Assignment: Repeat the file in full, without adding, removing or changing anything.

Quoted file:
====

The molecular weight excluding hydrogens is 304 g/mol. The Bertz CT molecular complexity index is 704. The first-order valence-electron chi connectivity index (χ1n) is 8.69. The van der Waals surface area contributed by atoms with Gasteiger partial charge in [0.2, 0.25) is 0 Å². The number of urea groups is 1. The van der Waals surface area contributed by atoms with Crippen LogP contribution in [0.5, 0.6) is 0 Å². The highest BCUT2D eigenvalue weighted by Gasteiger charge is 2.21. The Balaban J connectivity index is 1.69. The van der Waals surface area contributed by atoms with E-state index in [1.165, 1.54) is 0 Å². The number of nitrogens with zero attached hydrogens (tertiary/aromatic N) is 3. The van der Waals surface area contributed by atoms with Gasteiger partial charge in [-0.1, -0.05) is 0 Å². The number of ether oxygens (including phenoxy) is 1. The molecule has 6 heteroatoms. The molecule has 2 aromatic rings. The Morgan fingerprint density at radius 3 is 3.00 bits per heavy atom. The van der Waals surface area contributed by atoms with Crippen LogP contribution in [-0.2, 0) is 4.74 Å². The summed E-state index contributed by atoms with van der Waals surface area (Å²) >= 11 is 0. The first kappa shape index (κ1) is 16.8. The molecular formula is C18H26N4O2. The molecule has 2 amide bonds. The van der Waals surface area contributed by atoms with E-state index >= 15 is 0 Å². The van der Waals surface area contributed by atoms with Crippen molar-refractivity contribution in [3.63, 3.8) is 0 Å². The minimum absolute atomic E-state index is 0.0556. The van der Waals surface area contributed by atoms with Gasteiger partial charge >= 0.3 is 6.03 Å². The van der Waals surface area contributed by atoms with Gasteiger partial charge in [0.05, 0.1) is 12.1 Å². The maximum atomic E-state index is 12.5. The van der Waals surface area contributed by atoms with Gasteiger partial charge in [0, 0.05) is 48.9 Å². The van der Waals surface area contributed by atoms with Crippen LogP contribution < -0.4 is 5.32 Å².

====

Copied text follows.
The molecular weight excluding hydrogens is 304 g/mol. The Bertz CT molecular complexity index is 704. The first-order valence-electron chi connectivity index (χ1n) is 8.69. The van der Waals surface area contributed by atoms with Gasteiger partial charge in [0.2, 0.25) is 0 Å². The number of urea groups is 1. The van der Waals surface area contributed by atoms with Crippen LogP contribution in [0.5, 0.6) is 0 Å². The highest BCUT2D eigenvalue weighted by Gasteiger charge is 2.21. The Balaban J connectivity index is 1.69. The van der Waals surface area contributed by atoms with E-state index in [1.165, 1.54) is 0 Å². The number of nitrogens with zero attached hydrogens (tertiary/aromatic N) is 3. The van der Waals surface area contributed by atoms with Gasteiger partial charge in [-0.1, -0.05) is 0 Å². The number of ether oxygens (including phenoxy) is 1. The molecule has 6 heteroatoms. The molecule has 2 aromatic rings. The Morgan fingerprint density at radius 3 is 3.00 bits per heavy atom. The van der Waals surface area contributed by atoms with Crippen LogP contribution in [-0.2, 0) is 4.74 Å². The summed E-state index contributed by atoms with van der Waals surface area (Å²) >= 11 is 0. The first kappa shape index (κ1) is 16.8. The molecular formula is C18H26N4O2. The molecule has 2 amide bonds. The van der Waals surface area contributed by atoms with E-state index >= 15 is 0 Å². The van der Waals surface area contributed by atoms with Crippen molar-refractivity contribution in [3.63, 3.8) is 0 Å². The minimum absolute atomic E-state index is 0.0556. The van der Waals surface area contributed by atoms with Gasteiger partial charge >= 0.3 is 6.03 Å². The van der Waals surface area contributed by atoms with Gasteiger partial charge in [0.05, 0.1) is 12.1 Å². The maximum atomic E-state index is 12.5. The van der Waals surface area contributed by atoms with Gasteiger partial charge in [0, 0.05) is 48.9 Å². The van der Waals surface area contributed by atoms with Crippen LogP contribution < -0.4 is 5.32 Å².